you're watching nhk world, i'm james tengan in tokyo. here's the stories we are following this hour. the japanese government has confirmed the first diagnosis of cancer related to work at the fukushima plants. and people in canada have voted for change ousting the conservatives with a liberal party sweeping to victory.
japanese officials have confirmed the first diagnosis of cancer related to work at the fukushima nuclear plant. the ministry of labor made the announcement on tuesday. the male worker was employed at several nuclear power plants including fukushima after the 2011 meltdown. he started in his late 30s and worked for a year and a half and later was diagnosed with leukem leukemia. experts confirmed the man was exposed to 19.8 radiation mainly at fooukushima and cannot deny e relationship between the exposure and illness. they approved workers's compensation. radiation exposure has been linked to the onsets of leukemia. officials with the power company say 45,000 people worked at the
crippled plant since the nuclear disaster. they say more than 21,000 of them were exposed to 5 mill sooefrs reduati sooefrs radiation, and the number is still increasing. the ministry officials say ten others filed for work related compensation. they denied seven of them and are still examining the other three cases. the professor of the university says based on his analysis, the likeliness of exposure causing the man's illness in this case is not high, but he says the company has to keep watching the radiation exposure of the workers. a tight election race in canada ended with voepters casting ballots for change. the opposition liberal party won the majority in monday's general election ousting conservatives from power for the first time in nearly a decade. >> canadians from all across this great country sent a clear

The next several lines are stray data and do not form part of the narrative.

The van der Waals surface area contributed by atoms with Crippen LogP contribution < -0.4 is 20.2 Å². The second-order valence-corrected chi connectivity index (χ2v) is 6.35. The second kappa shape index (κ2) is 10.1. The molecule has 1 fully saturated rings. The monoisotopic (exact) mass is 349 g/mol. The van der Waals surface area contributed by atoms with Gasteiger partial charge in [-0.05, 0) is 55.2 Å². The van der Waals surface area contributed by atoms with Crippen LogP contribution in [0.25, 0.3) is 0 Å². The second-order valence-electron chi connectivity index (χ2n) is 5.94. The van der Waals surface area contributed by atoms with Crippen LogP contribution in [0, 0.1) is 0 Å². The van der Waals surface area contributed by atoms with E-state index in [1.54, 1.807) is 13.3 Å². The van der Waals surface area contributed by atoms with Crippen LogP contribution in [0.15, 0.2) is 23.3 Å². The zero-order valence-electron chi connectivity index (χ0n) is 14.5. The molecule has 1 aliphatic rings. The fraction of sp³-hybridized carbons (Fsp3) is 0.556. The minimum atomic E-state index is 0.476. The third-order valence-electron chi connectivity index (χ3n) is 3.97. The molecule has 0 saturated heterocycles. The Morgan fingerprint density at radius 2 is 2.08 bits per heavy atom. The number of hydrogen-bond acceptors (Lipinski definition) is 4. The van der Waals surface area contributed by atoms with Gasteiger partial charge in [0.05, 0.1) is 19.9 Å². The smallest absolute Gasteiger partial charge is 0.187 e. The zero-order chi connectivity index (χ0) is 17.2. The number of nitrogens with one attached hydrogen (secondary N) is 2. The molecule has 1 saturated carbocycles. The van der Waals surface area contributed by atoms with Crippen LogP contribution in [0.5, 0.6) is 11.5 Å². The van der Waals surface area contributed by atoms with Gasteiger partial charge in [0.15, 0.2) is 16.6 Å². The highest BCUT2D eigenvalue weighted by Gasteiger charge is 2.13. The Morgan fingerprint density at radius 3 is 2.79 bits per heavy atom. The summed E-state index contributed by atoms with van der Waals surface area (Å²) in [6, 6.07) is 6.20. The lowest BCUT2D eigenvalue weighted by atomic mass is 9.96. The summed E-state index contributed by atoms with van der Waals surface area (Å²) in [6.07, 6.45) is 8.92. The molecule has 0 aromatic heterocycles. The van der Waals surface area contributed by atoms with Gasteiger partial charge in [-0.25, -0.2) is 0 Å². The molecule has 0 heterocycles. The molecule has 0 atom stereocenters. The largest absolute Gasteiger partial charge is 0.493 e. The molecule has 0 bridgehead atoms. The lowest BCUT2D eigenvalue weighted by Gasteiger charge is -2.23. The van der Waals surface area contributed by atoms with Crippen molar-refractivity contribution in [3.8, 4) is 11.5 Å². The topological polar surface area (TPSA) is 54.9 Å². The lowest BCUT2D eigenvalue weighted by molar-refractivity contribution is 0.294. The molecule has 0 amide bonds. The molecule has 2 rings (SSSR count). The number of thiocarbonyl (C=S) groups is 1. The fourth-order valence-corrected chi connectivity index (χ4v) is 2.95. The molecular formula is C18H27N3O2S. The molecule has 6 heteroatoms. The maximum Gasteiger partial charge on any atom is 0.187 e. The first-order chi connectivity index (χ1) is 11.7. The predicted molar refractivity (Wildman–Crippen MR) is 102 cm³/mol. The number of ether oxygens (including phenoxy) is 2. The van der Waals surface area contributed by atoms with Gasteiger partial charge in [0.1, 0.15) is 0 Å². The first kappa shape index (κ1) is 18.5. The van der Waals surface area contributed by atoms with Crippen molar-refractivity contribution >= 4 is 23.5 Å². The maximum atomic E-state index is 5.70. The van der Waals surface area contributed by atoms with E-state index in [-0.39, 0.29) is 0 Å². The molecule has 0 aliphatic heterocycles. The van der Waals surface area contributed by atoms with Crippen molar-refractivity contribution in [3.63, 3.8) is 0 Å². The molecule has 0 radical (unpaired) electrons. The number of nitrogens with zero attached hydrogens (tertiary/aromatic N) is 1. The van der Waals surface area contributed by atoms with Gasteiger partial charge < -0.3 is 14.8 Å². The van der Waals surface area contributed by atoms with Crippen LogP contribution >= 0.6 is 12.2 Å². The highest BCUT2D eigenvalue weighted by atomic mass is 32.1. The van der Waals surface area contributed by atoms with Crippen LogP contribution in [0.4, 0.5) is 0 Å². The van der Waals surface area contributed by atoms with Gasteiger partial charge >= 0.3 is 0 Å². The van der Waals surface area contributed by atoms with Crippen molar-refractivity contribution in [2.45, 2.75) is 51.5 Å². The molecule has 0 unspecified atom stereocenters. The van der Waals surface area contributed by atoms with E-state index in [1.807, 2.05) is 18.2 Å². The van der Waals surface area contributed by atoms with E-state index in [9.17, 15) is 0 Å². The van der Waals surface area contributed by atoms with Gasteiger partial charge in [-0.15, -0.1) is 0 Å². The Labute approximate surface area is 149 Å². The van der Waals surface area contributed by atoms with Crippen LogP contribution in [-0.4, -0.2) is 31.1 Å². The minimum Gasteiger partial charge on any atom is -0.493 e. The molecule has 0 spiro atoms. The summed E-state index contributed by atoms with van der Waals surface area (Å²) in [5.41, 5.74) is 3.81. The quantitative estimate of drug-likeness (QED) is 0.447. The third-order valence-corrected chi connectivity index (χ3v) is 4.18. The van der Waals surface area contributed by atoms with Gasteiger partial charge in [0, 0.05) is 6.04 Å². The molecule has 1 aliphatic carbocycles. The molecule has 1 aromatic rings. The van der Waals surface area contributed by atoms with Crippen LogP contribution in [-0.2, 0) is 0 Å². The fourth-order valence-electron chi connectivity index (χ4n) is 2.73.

message tonight. it's time for a change in this country, my friends, a real change. [ cheers and applause ] >> at 43, trudeau is the second youngest prime minister in history, he's center left liberal winning 184 of the 338 seats for an outright majority. the conservatives led by steven harper gained only 99 seats. and here in the studio, we have our kimberly gail who hails from canada and has been watching the developments like a hawk. kimberly, in your eyes, why did the electorate go with the liberals? >> i was surprised to see the wave of liberal red wash over canada. no one thought they would clench the majority. the liberal leader justin trudeau promised changes people respond to. one hear he's promising change
is immigration, a hot button issue in the election. he promised to lead a more generous, tolerant, and inclusive government compared to harper's conservative one. canada is a country of immigrants, and the plight of syria refugees was a focus of debate in the campaign. his father, pierre, was in power for 15 years before retiring in the mid-80s, and his legacy is that he embraced multiculturalism. he passed a key immigration act in 1976, removing restrictions on new canadians so that image helped justin trudeau as well. >> what are the challenges he'll be facing? >> well, you know, like any new politician, the question is, will he, can he deliver on the promises? people are expecting a lot from him becae of his name, because of his legacy, but he's young, like you said, he's only 43. some people consider him perhaps too inexperienced in politics. he promised sweeping changes to